Those included nutrition, child care, housing and career counseling. In response to a public TV program, “The Vanishing Black Family,” Ms. Height helped create and organize the Black Family Reunion Celebration, which has been held on the Mall and in cities across the country annually since 1985. The gatherings are intended to honor the traditions, strength and history of African American families while seeking solutions to such social problems as teen pregnancy and drug abuse.

“The reunion is as important today as some of our marches were in the past,” Ms. Height said in 1992.

In 1995, Ms. Height was among the few women to speak at the Million Man March on the Mall, which was led by Louis Farrakhan, the chief minister of the Nation of Islam. “I am here because you are here,” she declared. Two years later, at 85, she sat at the podium all day, in the whipping wind and chill rain, at the Million Woman March in Philadelphia.

Open Wide the Freedom Gates: A Memoir by Dr. Dorothy I. Height“She was a dynamic woman with a resilient spirit, who was a role model for women and men of all faiths, races and perspectives. For her, it wasn’t about the many years of her life, but what she did with them,” said former U.S. Secretary of Labor Alexis M. Herman, a close friend who has been running day-to-day operations at the National Council.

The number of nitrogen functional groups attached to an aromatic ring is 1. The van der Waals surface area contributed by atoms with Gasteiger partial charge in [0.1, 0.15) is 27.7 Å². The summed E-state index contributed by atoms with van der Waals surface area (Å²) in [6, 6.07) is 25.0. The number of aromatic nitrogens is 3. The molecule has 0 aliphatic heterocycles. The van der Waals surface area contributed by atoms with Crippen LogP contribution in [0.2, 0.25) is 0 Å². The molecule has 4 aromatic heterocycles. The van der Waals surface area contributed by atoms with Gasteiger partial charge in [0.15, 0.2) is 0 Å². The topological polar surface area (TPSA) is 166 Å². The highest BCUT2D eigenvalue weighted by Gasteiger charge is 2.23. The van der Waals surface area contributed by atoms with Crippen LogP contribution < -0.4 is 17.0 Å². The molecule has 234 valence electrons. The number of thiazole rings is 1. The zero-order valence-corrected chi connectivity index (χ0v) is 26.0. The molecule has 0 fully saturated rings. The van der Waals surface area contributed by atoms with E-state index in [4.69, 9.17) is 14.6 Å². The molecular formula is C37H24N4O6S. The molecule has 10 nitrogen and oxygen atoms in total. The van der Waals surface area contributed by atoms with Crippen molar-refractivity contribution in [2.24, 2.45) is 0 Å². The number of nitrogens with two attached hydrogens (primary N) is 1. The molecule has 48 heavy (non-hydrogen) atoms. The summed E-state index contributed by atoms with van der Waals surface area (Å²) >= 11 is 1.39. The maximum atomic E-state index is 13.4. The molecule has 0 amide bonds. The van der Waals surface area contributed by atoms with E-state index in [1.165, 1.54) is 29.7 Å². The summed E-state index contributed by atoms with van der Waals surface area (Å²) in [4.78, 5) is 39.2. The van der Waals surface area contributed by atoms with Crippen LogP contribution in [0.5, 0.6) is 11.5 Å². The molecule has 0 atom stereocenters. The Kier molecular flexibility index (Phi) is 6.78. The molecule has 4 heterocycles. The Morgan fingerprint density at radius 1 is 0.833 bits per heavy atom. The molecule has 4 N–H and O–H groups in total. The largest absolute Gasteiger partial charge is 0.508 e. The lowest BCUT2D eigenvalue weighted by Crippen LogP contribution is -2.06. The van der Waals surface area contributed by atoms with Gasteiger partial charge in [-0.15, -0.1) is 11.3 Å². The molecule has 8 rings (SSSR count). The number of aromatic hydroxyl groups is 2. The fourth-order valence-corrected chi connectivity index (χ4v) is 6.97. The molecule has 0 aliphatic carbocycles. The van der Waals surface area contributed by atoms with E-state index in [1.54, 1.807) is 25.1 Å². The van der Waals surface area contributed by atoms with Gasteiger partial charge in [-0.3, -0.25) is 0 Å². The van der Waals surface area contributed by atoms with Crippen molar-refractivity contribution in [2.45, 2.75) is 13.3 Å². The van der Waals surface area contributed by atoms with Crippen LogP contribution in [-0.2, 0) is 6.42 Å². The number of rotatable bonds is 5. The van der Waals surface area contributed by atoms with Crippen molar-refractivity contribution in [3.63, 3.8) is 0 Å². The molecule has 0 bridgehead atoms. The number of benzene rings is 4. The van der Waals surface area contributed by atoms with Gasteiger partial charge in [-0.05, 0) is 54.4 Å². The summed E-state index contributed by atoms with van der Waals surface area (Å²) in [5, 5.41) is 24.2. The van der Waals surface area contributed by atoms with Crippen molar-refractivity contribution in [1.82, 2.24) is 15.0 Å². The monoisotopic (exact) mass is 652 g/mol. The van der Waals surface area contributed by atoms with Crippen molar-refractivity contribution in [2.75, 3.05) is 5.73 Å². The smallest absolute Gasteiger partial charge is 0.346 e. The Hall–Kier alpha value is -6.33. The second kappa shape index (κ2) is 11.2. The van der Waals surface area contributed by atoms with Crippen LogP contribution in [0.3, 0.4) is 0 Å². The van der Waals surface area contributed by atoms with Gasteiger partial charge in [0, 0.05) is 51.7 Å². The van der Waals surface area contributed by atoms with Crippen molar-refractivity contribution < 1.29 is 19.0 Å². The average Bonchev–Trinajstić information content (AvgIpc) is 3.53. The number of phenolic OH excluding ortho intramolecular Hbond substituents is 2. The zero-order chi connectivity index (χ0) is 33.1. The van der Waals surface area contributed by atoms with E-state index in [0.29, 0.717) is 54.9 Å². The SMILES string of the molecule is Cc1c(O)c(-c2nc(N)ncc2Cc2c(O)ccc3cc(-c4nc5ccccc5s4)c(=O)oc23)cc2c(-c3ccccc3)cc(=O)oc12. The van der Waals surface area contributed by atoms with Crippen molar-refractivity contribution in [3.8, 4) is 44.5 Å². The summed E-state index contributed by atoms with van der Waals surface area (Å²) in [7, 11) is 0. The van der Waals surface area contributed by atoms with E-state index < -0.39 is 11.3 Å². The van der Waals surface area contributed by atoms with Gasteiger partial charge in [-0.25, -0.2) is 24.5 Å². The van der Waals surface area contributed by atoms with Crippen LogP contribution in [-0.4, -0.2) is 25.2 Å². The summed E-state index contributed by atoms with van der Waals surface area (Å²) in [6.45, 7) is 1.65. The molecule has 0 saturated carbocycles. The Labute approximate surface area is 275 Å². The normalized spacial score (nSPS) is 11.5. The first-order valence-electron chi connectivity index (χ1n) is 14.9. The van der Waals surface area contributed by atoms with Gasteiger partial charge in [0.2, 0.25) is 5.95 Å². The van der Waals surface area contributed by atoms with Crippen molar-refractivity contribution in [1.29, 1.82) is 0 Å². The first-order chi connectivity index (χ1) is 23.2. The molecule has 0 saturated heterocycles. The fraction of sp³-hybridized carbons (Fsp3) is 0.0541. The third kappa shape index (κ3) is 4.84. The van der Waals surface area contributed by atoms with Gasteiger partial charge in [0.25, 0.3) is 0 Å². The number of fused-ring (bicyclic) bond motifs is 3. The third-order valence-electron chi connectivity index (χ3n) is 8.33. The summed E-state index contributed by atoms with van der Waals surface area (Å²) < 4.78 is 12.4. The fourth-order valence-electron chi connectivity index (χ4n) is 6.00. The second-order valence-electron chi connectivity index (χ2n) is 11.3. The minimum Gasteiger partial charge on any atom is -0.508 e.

Herman called Ms. Height “a national treasure who lived life abundantly. She will be greatly missed, not only by those of us who knew her well, but by the countless beneficiaries of her enduring legacy.”

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Dorothy I. Height Congressional Medal

President George W. Bush presented the congressional gold medal to Dr. Dorothy I. Height in 2003. The medal honored her for a lifetime of work helping people exercise their civil rights. She was president of the National Council of Negro Women from 1958 until she retired in 1998. She worked with Dr. Martin Luther King Jr. and other civil rights leaders throughout the 1960s. She also received the Citizens Medal Award from President Ronald Reagan in 1989 and the Medal of Freedom from President Bill Clinton in 1994.

The congressional gold medal was awarded to Dr. Height in recognition of “her many contributions to the Nation.” The medal is inscribed with her words: “We African-American women seldom do just what we want to do, but always do what we have to do. I am grateful to have been in a time and place where I could be a part of what was needed.”

The Godmother of the Civil Rights Movement